Check out their pitch video below and for more information visit eatwith.com

See even more of our startup coverage from TechCrunch Disrupt here.


Whata.tv From Startup Weekend To Getting Our Vote At OneSpark [video]

whata.tv,OneSpark,Florida startup,startup,starups,startup pitchThere were over 500 creators at OneSpark, The World’s Crowdfunding Festival, in Jacksonville from Wednesday through Sunday. They reported that over 115,000 people had been through downtown Jacksonville for the event. With 500 creators and over 100 tech/science creators, inventors and startups, there were a lot of people clamoring for my vote.

I saw a lot of creators I really liked. I’ll be doing my top 5 OneSpark startups and creators in the next day or two. However, a little after midnight Sunday morning I cast my vote for Jose Fermin and his startup Whata.tv.  I thought I’d share a little insight into what exactly whata.tv is and why I voted this way.

Whata.tv started with Fermin who is originally from Venezuela. He migrated to the United States with his family nine years ago. While in Venezuela, Fermin, who has two degrees in engineering, had a high profile position in satellite and communications, working with some of the biggest defense contractors in the world.

He wanted to move to the United States because he saw a land of opportunity so he did. However when he got to the US he realized quickly that he would have to start all over from scratch. Because of immigration laws and security clearances, Fermin, who worked with the likes of Lockhead Martin and Boeing in Venezuela, all of the sudden didn’t have the proper security clearance to work with the same exact people once he moved to the US.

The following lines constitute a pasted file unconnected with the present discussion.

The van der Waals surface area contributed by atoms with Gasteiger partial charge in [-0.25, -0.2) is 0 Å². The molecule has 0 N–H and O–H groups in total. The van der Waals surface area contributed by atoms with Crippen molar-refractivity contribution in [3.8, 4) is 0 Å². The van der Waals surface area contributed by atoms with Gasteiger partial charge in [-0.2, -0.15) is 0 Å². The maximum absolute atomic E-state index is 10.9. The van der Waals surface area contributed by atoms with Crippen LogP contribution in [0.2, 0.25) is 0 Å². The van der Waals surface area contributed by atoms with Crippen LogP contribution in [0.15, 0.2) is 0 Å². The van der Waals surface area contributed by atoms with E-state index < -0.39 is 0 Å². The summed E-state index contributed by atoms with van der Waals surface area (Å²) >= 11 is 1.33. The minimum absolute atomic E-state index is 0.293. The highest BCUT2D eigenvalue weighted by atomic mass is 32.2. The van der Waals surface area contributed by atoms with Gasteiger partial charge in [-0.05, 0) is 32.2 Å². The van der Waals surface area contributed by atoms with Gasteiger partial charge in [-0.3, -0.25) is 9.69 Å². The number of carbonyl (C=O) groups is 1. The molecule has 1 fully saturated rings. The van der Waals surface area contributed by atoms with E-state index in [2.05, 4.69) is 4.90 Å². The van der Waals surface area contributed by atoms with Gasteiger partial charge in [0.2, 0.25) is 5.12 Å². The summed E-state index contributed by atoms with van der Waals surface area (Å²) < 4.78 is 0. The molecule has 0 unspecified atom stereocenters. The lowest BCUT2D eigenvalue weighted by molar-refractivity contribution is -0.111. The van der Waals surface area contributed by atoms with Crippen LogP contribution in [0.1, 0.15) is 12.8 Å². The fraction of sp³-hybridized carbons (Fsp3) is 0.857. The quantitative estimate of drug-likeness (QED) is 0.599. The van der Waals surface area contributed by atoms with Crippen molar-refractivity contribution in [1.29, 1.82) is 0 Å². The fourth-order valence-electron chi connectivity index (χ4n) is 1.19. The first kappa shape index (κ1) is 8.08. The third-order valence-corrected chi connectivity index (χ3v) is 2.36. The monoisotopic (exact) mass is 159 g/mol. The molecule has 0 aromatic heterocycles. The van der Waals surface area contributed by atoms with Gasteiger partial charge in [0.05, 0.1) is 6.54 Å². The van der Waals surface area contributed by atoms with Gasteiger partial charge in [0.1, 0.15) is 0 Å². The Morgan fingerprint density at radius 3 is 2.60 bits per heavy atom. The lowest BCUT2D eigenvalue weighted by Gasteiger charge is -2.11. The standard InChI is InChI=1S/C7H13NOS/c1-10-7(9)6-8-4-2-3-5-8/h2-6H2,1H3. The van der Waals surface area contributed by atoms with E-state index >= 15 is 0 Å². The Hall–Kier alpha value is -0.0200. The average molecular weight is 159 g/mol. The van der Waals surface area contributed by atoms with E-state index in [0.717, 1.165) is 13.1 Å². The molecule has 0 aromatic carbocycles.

He had one good prospect. He had a job offer in New York that paid very well, where he would serve as the International Director of satellite communications for a huge worldwide company. The problem was they needed him to go to Peru two days after he signed the contract, and he was still under his two week international travel waiting period from the immigration department. After the two weeks were up they didn’t have a spot for him.

Unscathed Fermin did anything and everything he could to provide for his family and not give up on his American dream. He painted houses, did roofing, general contract work and even worked at a dry cleaners. All the while he tinkered with side projects.

As the startup scene in Jacksvonille started to take shape he would go to meetups and Startup Weekend’s. Things weren’t what they were in Venezuela but he had his freedom and was living the American dream. Except for one thing that always bothered him.

Except for the World Cup, Fermin was unable to watch his Venezuelan soccer on American TV. He couldn’t even find the games online, just the scores.